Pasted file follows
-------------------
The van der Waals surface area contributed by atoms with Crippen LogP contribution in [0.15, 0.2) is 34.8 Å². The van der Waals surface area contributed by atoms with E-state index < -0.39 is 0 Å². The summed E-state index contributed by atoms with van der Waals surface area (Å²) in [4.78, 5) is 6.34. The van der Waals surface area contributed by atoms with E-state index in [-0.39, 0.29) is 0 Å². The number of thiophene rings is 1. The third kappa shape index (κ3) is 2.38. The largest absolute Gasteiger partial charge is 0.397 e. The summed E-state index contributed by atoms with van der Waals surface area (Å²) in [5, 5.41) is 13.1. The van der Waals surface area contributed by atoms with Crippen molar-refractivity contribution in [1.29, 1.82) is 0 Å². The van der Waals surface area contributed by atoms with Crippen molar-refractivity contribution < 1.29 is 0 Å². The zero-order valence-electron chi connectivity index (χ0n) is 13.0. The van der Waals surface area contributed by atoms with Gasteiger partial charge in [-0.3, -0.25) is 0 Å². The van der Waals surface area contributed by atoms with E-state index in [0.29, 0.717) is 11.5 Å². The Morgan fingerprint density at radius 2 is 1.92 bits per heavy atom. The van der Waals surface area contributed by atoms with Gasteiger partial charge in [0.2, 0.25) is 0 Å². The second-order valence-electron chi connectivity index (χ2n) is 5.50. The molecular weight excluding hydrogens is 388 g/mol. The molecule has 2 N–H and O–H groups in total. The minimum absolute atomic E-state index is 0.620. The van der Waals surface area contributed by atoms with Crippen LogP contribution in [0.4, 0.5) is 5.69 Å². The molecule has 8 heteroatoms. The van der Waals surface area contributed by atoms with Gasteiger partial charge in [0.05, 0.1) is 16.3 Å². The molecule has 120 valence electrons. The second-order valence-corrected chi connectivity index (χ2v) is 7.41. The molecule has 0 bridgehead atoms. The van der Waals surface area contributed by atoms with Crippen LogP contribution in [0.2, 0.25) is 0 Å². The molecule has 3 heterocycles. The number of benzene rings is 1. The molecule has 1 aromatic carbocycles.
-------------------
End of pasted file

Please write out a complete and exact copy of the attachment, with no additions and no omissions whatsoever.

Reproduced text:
The van der Waals surface area contributed by atoms with Crippen LogP contribution in [0.15, 0.2) is 34.8 Å². The van der Waals surface area contributed by atoms with E-state index < -0.39 is 0 Å². The summed E-state index contributed by atoms with van der Waals surface area (Å²) in [4.78, 5) is 6.34. The van der Waals surface area contributed by atoms with E-state index in [-0.39, 0.29) is 0 Å². The number of thiophene rings is 1. The third kappa shape index (κ3) is 2.38. The largest absolute Gasteiger partial charge is 0.397 e. The summed E-state index contributed by atoms with van der Waals surface area (Å²) in [5, 5.41) is 13.1. The van der Waals surface area contributed by atoms with Crippen molar-refractivity contribution in [1.29, 1.82) is 0 Å². The van der Waals surface area contributed by atoms with Crippen molar-refractivity contribution < 1.29 is 0 Å². The zero-order valence-electron chi connectivity index (χ0n) is 13.0. The van der Waals surface area contributed by atoms with Gasteiger partial charge in [-0.3, -0.25) is 0 Å². The van der Waals surface area contributed by atoms with E-state index in [0.29, 0.717) is 11.5 Å². The Morgan fingerprint density at radius 2 is 1.92 bits per heavy atom. The van der Waals surface area contributed by atoms with Gasteiger partial charge in [0.2, 0.25) is 0 Å². The second-order valence-electron chi connectivity index (χ2n) is 5.50. The molecular weight excluding hydrogens is 388 g/mol. The molecule has 2 N–H and O–H groups in total. The minimum absolute atomic E-state index is 0.620. The van der Waals surface area contributed by atoms with Crippen LogP contribution in [0.4, 0.5) is 5.69 Å². The molecule has 8 heteroatoms. The van der Waals surface area contributed by atoms with Gasteiger partial charge in [0.05, 0.1) is 16.3 Å². The molecule has 120 valence electrons. The second-order valence-corrected chi connectivity index (χ2v) is 7.41. The molecule has 0 bridgehead atoms. The van der Waals surface area contributed by atoms with Crippen LogP contribution in [0.2, 0.25) is 0 Å². The molecule has 3 heterocycles. The number of benzene rings is 1. The molecule has 1 aromatic carbocycles.